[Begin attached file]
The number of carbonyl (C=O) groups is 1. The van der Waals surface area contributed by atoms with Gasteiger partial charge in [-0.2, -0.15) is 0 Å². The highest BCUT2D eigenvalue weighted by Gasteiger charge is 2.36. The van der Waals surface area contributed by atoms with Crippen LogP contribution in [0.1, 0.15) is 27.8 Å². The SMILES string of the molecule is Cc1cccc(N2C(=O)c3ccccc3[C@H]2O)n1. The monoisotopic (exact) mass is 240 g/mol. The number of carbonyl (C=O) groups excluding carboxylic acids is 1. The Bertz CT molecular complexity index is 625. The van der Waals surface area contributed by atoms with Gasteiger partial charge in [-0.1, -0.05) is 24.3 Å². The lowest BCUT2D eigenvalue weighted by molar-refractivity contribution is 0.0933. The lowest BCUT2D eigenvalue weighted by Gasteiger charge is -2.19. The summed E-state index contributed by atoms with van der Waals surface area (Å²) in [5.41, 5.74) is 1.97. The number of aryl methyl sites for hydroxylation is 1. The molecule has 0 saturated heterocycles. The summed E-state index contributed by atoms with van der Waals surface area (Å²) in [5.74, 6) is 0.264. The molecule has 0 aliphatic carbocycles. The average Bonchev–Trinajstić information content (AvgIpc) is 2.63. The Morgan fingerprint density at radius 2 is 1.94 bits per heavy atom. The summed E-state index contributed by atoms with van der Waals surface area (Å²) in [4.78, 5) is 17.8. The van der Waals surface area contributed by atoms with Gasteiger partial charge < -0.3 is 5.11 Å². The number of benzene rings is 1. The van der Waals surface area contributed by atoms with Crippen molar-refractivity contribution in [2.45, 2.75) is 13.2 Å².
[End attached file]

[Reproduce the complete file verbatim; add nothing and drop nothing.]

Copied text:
The number of carbonyl (C=O) groups is 1. The van der Waals surface area contributed by atoms with Gasteiger partial charge in [-0.2, -0.15) is 0 Å². The highest BCUT2D eigenvalue weighted by Gasteiger charge is 2.36. The van der Waals surface area contributed by atoms with Crippen LogP contribution in [0.1, 0.15) is 27.8 Å². The SMILES string of the molecule is Cc1cccc(N2C(=O)c3ccccc3[C@H]2O)n1. The monoisotopic (exact) mass is 240 g/mol. The number of carbonyl (C=O) groups excluding carboxylic acids is 1. The Bertz CT molecular complexity index is 625. The van der Waals surface area contributed by atoms with Gasteiger partial charge in [-0.1, -0.05) is 24.3 Å². The lowest BCUT2D eigenvalue weighted by molar-refractivity contribution is 0.0933. The lowest BCUT2D eigenvalue weighted by Gasteiger charge is -2.19. The summed E-state index contributed by atoms with van der Waals surface area (Å²) in [5.41, 5.74) is 1.97. The number of aryl methyl sites for hydroxylation is 1. The molecule has 0 saturated heterocycles. The summed E-state index contributed by atoms with van der Waals surface area (Å²) in [5.74, 6) is 0.264. The molecule has 0 aliphatic carbocycles. The average Bonchev–Trinajstić information content (AvgIpc) is 2.63. The Morgan fingerprint density at radius 2 is 1.94 bits per heavy atom. The summed E-state index contributed by atoms with van der Waals surface area (Å²) in [4.78, 5) is 17.8. The van der Waals surface area contributed by atoms with Gasteiger partial charge < -0.3 is 5.11 Å². The number of benzene rings is 1. The van der Waals surface area contributed by atoms with Crippen molar-refractivity contribution in [2.45, 2.75) is 13.2 Å².